Like it or not, we’re stuck with using fossil fuels for the rest of your lifetime, Commissar – and probably longer. Unless you want the world to go back to a circa-1600 subsistence-farming level of technology, that is – and by doing so, condemn about 6/7 of humanity to death from starvation and disease.

      • Anonymous says:

        As George Orwell said in World War II: “Pacifism is objectively pro-Fascist. This is elementary common sense. If you hamper the war effort of one side you automatically help that of the other. Nor is there any real way of remaining outside such a war as the present one. In practice, ‘he that is not with me is against me’. The idea that you can somehow remain aloof from and superior to the struggle, while living on food which British sailors have to risk their lives to bring you, is a bourgeois illusion bred of money and security.”

      • Poetrooper says:

        Hondo, just out of curiosity, what do you think of abiotic hydrocarbons theory?

      • Fjardeson says:

        Hondo, 100% agree on nuclear. If it wasn’t for that damn movie that was released right alongside Three Mile Island, and the horribly inaccurate reporting of said nuclear event, we’d have nukes everywhere. And be telling Saudi Arabia inc. to shove it.

    • Hondo says:

      Oh, and regarding that “the public supports . . . . ” red herring you trot out above: that’s precisely what it is – a red herring. It falls in the “true but irrelevant” category, and is a clumsy attempt on your part to redirect the argument away from the real issue: whether abandoning fossil fuels given the current alternatives to using them is either (a) possible, or (b) good public policy.

      To state what should be obvious: public support does not automatically equate to “good public policy”. As I recall, the British public strongly supported Chamberlain’s Munich policy of appeasing Nazi Germany. That rather turned out poorly.

      • NHSparky says:

        It also shows yet again how woefully ignorant the majority of the populace is regarding technology, or anything outside their narrow worldview.

        Polls are no longer a gauge of public knowledge or opinion. They’ve morphed into a barometer of how well the indoctrination processes pushed by a particular entity are working.

    • Penguinman000 says:

      Since you’ve finally found a dictionary perhaps you can start by looking up the definition of defund. Or Unitarian in reference to our executive branch. Also look up despot. You’ll see those words all have definitions different than the propaganda you spew.

    • A Proud Infidel®™️ says:

      You’re more confused than the dyslexic Devil Worshiper who sold his Soul to Santa Claus! The windmills that you and your cult pimp to everyone are made using copious amounts of hydrocarbons, require lubricant, and have killed far more Birds than DDT! The blades on them are NOT recyclable, thus condemning them to landfills after they’re no longer useful and solar panels that contain toxic heavy metal compounds will also pollute landfills after they are used up.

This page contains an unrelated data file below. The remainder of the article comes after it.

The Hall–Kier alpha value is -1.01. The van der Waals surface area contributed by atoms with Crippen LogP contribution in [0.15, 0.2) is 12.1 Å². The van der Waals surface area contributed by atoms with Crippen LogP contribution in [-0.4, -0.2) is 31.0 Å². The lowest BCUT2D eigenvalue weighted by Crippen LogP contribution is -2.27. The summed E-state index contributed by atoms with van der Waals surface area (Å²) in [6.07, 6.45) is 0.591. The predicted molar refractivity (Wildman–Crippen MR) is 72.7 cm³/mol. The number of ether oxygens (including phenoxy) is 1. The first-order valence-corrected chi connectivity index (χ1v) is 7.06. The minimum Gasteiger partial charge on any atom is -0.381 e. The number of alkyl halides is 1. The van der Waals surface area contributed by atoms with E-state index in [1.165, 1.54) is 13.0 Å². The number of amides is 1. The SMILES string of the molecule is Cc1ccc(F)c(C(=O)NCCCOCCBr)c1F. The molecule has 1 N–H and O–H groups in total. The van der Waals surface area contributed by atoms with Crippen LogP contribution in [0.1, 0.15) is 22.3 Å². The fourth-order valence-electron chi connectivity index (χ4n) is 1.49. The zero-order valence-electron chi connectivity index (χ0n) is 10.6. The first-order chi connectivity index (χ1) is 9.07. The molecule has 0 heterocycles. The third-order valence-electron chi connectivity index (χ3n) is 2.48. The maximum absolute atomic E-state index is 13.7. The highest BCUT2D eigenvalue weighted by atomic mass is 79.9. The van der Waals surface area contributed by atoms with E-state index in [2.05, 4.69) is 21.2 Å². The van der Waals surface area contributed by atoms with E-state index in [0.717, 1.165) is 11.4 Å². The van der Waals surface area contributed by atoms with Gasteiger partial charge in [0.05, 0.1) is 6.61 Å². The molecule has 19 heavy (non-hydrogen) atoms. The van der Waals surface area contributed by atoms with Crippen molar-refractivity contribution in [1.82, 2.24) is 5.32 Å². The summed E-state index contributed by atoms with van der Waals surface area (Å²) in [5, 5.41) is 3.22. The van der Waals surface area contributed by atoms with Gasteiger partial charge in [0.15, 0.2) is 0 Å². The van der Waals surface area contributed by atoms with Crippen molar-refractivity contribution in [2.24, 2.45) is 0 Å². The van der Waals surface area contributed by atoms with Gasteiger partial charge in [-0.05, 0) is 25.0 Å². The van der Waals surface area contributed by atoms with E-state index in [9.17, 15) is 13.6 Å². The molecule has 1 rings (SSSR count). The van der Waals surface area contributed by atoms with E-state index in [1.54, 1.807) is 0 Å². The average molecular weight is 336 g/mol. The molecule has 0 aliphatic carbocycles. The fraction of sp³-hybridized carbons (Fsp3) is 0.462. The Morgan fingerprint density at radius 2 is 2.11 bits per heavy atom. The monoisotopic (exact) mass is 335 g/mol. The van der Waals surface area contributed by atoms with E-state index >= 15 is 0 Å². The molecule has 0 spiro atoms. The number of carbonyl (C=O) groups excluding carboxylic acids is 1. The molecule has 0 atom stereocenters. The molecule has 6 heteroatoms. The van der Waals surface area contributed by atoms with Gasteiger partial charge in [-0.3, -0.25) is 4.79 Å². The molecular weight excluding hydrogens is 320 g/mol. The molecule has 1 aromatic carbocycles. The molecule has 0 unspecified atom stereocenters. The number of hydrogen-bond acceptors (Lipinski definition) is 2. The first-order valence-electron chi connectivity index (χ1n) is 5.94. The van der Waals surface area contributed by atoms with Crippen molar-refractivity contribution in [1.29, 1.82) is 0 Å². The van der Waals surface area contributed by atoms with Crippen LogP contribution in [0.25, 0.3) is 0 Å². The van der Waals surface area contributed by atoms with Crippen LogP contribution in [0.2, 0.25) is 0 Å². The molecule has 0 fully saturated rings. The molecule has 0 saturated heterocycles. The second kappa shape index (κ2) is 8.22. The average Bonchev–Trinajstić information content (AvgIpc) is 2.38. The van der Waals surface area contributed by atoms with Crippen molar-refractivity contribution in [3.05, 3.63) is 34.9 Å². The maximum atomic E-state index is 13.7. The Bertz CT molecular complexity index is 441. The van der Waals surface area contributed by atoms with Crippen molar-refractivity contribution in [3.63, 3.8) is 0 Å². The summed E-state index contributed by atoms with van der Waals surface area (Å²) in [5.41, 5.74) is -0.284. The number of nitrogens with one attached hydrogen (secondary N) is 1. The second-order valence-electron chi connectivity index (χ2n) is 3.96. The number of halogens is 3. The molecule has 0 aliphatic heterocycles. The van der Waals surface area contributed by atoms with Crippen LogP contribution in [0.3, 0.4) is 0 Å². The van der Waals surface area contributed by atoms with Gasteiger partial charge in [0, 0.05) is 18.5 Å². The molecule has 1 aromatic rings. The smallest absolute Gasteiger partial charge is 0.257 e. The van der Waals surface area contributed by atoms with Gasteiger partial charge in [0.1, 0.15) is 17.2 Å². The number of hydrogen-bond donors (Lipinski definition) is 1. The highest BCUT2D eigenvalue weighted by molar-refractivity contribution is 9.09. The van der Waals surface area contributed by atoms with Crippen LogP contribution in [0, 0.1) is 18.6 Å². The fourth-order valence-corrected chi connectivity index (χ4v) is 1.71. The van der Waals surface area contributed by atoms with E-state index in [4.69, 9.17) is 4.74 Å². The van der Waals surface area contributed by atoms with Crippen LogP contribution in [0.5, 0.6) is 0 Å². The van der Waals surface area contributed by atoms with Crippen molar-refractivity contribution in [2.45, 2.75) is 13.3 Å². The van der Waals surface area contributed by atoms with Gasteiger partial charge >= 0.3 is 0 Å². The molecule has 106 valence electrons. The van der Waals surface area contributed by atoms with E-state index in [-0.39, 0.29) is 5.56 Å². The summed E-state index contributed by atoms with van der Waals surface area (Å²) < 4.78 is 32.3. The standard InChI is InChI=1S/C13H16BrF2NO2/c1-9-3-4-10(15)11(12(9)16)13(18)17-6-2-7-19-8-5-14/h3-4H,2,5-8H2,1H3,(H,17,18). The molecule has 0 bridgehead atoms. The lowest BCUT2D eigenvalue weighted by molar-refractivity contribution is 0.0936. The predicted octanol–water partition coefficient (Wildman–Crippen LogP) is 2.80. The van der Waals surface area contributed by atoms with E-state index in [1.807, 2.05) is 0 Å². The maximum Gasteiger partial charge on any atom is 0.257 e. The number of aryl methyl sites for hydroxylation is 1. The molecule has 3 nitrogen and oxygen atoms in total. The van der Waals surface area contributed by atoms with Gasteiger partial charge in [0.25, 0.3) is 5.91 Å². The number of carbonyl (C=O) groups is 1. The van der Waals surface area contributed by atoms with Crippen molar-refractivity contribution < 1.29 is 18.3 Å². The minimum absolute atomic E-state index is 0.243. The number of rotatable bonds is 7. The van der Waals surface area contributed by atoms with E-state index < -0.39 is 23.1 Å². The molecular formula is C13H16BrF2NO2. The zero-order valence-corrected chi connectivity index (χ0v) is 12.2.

• 5JC says:

        Windmill blades are recycled into fiber board. Right now the capacity is low but it is growing. They are difficult to recycle but worth the effort.

        Wind turbines kill about 250k birds a year. House cats by comparison kill around 2.5 billion. Nobody knows exactly how many birds DDT killed before it was banned but it was estimated a lot more than 2.5 billion.

        Wind power has grown like crazy under Trump. In Texas 22% of electricty comes from wind. Nationally it grew from 4.7 in 2015 to 7.3 in 2019 a nearly 40% increase in four years. At current growth levels it will displace coal before 2025, in Texas it already has.

        Biden doesn’t have to do a thing to transition to wind power, it is already happening.

        • SFC D says:

          Is this recycling program economically feasible? What’s the carbon footprint of the recycling process? Are we spending a dollar to save a nickel?

          • 5JC says:

            It isn’t a program. Just a company that has a factory that takes blades (and other dense fiberglass products like watercraft hulls) and converts them in to pellets which are used to make fiber board.

            It is cost neutral. European counties are the big demand users. The government won’t let them dump the blades in the landfill. They are much more in to wind than the US. Ireland for example gets 85% of their electricity from wind, which is about the maximum you can supply to a grid.

          • 5JC says:

            BTW, Ireland doesn’t have rolling blackouts even with the vast majority of their power coming from wind. A properly designed power grid won’t.

            • Hondo says:

              If by “properly designed” you mean “has sufficient other sources of generation that can supply the full load required indefinitely”, yes. Otherwise, you’re betting on the weather.